Throughout history, governance and relative safety have most often been provided by empires, Western or Eastern. Anarchy reigned in the interregnums. To wit, the British may have failed in Baghdad, Palestine, and elsewhere, but the larger history of the British Empire is one of providing a vast armature of stability, fostered by sea and rail communications, where before there had been demonstrably less stability. In fact, as the Harvard historian Niall Ferguson has argued, the British Empire enabled a late-19th- and early-20th-century form of globalization, tragically interrupted by a worldwide depression, two world wars, and a cold war. After that, a new form of globalization took root, made possible by an American naval and air presence across large swaths of the Earth, a presence of undeniably imperial dimensions. Globalization depends upon secure sea lines of communication for trade and energy transfers: without the U.S. Navy, there’d be no globalization, no Davos, period.

But imperialism is now seen by global elites as altogether evil, despite empires’ having offered the most benign form of order for thousands of years, keeping the anarchy of ethnic, tribal, and sectarian war bands to a reasonable minimum. Compared with imperialism, democracy is a new and uncertain phenomenon. Even the two most estimable democracies in modern history, the United States and Great Britain, were empires for long periods. “As both a dream and a fact the American Empire was born before the United States,” writes the mid-20th-century historian of westward expansion Bernard DeVoto. Following their initial settlement, and before their incorporation as states, the western territories were nothing less than imperial possessions of Washington, D.C. No surprise there: imperialism confers a loose and accepted form of sovereignty, occupying a middle ground between anarchy and full state control.


No other power or constellation of powers is able to provide even a fraction of the global order provided by the United States. U.S. air and sea dominance preserves the peace, such as it exists, in Asia and the Greater Middle East. American military force, reasonably deployed, is what ultimately protects democracies as diverse as Poland, Israel, and Taiwan from being overrun by enemies. If America sharply retrenched its air and sea forces, while starving its land forces of adequate supplies and training, the world would be a far more anarchic place, with adverse repercussions for the American homeland.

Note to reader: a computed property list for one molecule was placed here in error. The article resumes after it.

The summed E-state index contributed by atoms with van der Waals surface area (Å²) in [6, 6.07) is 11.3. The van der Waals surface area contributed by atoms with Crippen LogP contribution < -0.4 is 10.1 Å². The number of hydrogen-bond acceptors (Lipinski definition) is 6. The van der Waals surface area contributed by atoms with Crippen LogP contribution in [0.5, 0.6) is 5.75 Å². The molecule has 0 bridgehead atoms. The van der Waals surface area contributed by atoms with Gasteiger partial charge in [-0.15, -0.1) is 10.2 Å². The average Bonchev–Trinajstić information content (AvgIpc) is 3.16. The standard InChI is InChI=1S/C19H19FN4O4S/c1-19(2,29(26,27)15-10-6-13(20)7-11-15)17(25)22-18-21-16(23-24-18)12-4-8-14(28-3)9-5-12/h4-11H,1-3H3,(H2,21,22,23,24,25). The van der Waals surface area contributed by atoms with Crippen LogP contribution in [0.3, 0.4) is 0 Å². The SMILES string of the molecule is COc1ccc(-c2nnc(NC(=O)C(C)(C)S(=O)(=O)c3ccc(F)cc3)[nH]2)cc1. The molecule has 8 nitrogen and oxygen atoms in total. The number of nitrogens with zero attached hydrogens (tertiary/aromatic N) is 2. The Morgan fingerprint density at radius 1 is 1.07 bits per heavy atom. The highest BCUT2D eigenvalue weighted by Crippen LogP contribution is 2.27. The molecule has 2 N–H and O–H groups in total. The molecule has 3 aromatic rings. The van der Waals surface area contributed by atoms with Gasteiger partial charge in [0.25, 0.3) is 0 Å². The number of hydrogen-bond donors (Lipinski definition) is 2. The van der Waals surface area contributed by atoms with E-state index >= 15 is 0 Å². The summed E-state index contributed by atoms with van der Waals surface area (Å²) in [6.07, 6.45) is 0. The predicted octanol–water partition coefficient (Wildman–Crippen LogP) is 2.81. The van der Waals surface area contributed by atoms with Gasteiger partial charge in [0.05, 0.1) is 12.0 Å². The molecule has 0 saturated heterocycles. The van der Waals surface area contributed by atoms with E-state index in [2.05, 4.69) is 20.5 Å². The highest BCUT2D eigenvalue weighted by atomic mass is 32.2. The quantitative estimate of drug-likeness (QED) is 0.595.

In Defense of Empire


A refreshingly honest admission of the goodness and necessity of a global imperium for universal order and for bringing all the “good” and “wonderful” Western civic values to us. Quite a frank description of the American global military hegemony as quite simply imperialism which military hegemony alone is responsible for the continued “dominance” of the West.

I agree with many of the premises and arguments in this article, but with one very important disagreement, that is, I don’t think it should be an -American- imperialism. Americans have never been very good imperialists (just look at the Philippines) by way of contrast with the British.

But alas, the sun has set upon the British Empire, and the sun is now setting upon the American Imperium as well… I can’t help but see this article as a fading echo, mourning for the collapse of the West dominance and longing for the good ‘ole days of the Western hegemony. It is the tragic awakening unto consciousness of the necessary preconditions for the Western dominance just right before they lose it…

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